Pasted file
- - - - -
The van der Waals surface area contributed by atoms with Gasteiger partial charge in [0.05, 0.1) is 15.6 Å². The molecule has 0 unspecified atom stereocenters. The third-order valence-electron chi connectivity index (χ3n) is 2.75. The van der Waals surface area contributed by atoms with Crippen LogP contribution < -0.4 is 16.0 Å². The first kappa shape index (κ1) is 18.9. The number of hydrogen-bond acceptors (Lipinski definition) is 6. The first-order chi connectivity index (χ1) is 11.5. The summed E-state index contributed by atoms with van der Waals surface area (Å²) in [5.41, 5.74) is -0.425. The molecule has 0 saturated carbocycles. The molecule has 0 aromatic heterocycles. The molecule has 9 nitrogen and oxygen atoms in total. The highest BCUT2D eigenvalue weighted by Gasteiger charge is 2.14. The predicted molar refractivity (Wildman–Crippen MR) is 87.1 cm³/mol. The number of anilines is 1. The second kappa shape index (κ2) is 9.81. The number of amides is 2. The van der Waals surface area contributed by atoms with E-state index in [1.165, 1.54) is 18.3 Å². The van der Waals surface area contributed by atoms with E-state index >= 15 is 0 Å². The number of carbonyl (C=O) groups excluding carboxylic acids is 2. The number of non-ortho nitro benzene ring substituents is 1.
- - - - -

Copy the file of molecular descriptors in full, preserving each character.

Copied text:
The van der Waals surface area contributed by atoms with Gasteiger partial charge in [0.05, 0.1) is 15.6 Å². The molecule has 0 unspecified atom stereocenters. The third-order valence-electron chi connectivity index (χ3n) is 2.75. The van der Waals surface area contributed by atoms with Crippen LogP contribution < -0.4 is 16.0 Å². The first kappa shape index (κ1) is 18.9. The number of hydrogen-bond acceptors (Lipinski definition) is 6. The first-order chi connectivity index (χ1) is 11.5. The summed E-state index contributed by atoms with van der Waals surface area (Å²) in [5.41, 5.74) is -0.425. The molecule has 0 saturated carbocycles. The molecule has 0 aromatic heterocycles. The molecule has 9 nitrogen and oxygen atoms in total. The highest BCUT2D eigenvalue weighted by Gasteiger charge is 2.14. The predicted molar refractivity (Wildman–Crippen MR) is 87.1 cm³/mol. The number of anilines is 1. The second kappa shape index (κ2) is 9.81. The number of amides is 2. The van der Waals surface area contributed by atoms with E-state index in [1.165, 1.54) is 18.3 Å². The van der Waals surface area contributed by atoms with E-state index >= 15 is 0 Å². The number of carbonyl (C=O) groups excluding carboxylic acids is 2. The number of non-ortho nitro benzene ring substituents is 1.